Cannonball Read IV

A bunch of Pajibans reading and reviewing and honoring AlabamaPink.

Archive for the tag “The Moth Diaries”

sevenstories’ #CBR4 Review #26: The Moth Diaries by Rachel Klein

Half way to Cannonball, quarter of the way to the fabled Double Cannonball, nearly on schedule!

“At an exclusive girls’ boarding school, a sixteen-year-old girl records her most intimate thoughts in a diary. The object of her obsession is her roommate, Lucy Blake, and Lucy’s friendship with their new and disturbing classmate. Ernessa is a mysterious presence with pale skin and hypnotic eyes. Around her swirl dark secrets and a series of ominous and violent disasters. As fear spreads through the school, fantasy and reality mingle into a waking nightmare of gothic menace, fuelled by the lusts and fears of adolescence. And at the centre of the diary is the question that haunts all those who read it: Is Ernessa really a vampire? Or is the narrator trapped in her own fevered imagination?”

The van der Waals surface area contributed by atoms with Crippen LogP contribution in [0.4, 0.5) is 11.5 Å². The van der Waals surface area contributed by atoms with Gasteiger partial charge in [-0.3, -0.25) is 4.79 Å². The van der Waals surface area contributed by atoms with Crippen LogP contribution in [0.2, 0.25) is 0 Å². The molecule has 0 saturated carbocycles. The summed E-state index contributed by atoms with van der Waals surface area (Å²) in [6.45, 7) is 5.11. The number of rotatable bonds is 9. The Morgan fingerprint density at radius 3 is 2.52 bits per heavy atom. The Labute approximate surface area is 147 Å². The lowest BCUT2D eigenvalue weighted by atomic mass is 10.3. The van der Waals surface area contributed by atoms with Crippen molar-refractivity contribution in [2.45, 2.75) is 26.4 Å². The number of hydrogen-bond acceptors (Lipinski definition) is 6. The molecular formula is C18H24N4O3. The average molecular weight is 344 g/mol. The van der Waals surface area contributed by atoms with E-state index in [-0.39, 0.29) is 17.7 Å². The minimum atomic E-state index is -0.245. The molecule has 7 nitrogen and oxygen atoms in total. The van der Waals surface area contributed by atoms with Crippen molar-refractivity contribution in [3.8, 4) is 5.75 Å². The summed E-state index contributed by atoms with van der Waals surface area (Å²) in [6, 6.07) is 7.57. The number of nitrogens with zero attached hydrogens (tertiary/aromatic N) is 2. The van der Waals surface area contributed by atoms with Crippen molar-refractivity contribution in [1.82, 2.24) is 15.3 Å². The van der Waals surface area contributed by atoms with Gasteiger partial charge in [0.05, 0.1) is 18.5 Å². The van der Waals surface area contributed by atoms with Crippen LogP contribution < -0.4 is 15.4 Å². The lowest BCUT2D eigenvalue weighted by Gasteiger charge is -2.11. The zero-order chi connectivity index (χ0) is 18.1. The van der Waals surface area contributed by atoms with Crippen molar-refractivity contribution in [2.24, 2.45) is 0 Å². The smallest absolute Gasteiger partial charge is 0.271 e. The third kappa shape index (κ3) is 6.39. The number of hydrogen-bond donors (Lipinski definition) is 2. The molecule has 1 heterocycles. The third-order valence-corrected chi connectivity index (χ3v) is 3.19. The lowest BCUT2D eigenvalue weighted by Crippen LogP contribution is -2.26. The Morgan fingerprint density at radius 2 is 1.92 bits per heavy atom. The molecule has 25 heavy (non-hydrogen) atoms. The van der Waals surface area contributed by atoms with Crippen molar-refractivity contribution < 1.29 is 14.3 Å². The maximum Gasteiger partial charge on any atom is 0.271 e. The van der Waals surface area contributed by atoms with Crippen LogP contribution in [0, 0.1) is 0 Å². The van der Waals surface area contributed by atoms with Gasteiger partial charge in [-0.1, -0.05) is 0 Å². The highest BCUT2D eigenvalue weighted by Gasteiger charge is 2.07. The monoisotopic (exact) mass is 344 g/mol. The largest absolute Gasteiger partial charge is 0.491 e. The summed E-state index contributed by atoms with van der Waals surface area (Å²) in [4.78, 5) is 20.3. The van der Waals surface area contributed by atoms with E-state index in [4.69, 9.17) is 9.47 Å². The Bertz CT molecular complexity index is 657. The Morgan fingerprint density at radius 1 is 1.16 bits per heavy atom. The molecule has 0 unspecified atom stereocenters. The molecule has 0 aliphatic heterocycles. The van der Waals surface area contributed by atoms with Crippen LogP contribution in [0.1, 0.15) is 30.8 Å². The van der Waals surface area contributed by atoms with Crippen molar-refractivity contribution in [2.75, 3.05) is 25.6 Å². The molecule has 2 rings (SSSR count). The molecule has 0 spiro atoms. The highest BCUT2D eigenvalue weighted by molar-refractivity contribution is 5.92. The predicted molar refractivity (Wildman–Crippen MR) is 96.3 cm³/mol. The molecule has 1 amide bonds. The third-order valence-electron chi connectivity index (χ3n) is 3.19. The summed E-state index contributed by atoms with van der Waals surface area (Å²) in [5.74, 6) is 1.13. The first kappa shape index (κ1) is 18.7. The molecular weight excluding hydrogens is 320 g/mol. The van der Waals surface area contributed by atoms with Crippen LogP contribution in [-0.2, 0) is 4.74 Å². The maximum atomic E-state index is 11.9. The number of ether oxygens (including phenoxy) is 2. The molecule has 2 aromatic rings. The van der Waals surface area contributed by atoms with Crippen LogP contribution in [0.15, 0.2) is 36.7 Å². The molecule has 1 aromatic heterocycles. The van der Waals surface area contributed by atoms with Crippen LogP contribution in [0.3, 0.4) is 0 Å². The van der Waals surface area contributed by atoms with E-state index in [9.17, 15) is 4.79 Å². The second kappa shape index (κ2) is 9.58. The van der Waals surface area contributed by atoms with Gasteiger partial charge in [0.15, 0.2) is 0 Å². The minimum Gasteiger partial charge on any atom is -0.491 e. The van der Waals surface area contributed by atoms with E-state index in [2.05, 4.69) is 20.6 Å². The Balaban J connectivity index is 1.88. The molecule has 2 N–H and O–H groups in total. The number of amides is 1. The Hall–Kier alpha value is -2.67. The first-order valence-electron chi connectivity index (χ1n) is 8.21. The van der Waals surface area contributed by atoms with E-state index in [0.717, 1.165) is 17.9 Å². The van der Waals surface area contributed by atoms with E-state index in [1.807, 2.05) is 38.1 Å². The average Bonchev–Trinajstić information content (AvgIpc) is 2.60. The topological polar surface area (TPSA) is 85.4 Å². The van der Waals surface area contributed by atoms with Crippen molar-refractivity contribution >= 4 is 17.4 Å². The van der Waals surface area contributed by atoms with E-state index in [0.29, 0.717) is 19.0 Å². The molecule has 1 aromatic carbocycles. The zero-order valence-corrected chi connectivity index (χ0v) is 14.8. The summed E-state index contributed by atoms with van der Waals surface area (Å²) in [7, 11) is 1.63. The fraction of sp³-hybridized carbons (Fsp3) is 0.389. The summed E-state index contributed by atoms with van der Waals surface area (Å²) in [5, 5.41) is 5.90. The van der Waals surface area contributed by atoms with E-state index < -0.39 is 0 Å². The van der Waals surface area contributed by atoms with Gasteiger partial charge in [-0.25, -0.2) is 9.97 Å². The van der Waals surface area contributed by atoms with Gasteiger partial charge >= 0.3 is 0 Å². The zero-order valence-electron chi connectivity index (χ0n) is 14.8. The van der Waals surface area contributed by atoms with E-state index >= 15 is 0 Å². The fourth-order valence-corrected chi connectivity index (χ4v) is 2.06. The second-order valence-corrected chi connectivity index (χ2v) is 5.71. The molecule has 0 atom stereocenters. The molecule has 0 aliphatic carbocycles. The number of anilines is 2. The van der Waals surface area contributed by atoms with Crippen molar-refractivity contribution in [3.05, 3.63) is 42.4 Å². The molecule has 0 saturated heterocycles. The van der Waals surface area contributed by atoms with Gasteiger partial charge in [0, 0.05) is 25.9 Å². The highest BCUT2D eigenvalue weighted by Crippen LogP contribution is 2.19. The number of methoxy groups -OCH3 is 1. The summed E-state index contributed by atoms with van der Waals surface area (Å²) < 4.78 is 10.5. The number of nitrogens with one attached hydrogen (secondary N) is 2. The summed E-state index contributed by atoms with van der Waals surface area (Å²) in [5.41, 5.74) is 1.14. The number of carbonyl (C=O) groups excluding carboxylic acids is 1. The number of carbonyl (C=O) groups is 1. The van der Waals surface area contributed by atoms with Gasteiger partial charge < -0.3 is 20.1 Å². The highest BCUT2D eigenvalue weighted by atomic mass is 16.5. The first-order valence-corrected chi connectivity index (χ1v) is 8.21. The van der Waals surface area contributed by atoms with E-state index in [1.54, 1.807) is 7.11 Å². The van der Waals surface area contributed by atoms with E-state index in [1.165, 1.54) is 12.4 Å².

I bought this for the school library thinking that it would go down really well with my students as vampires as mentioned in the tagline and it has an intriguing cover and title. I skimmed through the first pages just to see whether it seemed well-written and was hooked and ended up reading the whole thing myself before it even made it onto my library shelves. Bad librarian. Klein really has a way with language, the book is super creepy and involving and you never quite know what is going on. The question at the end of the blurb about whether Ernessa is really a vampire seems flippant and silly when mentioned in passing, but in fact it is in fact compelling and unnerving. This was a much better read than I expected and is very readable,  despite its flaws, and not your typical teenage vampire novel, in fact not really a vampire novel at all. Klein adeptly creates a claustrophobic novel of teenage femininity and obsession.

The full review is on my blog.

First Line: ‘When Dr. Karl Wolff first suggesting publishing the journal that I kept during my junior year in boarding school, I though I hadn’t heard him correctly.’

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